Business continuity and disaster recovery plans must be tested. It is a part of every comprehensive methodology. Auditors insist. It is the scope, frequency, and amount of testing that is the greater question. How far is too far? How close to realism does an organization go? In our experience, the first rule of testing is that it does not interrupt production IT processing or actual profit making business processes. The costs and ramifications are too large if anything goes wrong with the test. Therefore, realism is not an option. This leaves simulated realism, or pretend. With careful preparation, we can pretend with similar volumes of telephone calls, and normal transaction levels, using real data for a test situation. In addition, we can do so without allowing the results of our test back into the “real world.” Simulation involves isolating the testing environment, and isolating the test participants. Isolation allows:Practice of the recovery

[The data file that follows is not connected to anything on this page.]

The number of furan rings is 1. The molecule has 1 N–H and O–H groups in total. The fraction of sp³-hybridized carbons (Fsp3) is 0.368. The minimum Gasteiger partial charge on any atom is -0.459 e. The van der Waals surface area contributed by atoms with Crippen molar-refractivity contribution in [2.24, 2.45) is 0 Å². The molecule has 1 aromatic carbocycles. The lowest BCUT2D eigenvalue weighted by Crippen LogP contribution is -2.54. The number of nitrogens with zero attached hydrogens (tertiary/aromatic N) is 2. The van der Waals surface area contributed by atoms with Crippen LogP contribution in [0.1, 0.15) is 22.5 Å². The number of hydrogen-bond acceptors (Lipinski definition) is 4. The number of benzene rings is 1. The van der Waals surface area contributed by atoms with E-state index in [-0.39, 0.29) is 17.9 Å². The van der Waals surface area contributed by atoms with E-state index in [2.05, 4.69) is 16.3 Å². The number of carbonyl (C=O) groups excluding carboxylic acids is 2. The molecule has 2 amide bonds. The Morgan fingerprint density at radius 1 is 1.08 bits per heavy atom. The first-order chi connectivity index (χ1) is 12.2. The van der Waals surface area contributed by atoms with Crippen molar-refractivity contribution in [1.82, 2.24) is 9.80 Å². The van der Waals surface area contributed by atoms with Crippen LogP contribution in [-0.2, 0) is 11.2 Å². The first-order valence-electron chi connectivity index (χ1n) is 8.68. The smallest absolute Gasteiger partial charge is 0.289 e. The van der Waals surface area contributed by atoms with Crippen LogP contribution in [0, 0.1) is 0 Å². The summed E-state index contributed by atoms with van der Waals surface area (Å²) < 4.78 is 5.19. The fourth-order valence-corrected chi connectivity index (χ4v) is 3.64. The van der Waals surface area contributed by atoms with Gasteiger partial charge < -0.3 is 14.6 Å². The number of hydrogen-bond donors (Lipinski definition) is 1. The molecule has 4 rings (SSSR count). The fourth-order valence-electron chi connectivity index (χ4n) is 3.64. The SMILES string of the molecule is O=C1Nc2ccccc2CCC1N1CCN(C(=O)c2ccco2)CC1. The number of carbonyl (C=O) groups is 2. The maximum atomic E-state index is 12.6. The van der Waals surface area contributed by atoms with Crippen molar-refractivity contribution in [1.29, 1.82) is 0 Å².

Thursday, 22 November 2007 01:10
The Myths of Testing in the Real WorldWritten by Marylaine Canavan
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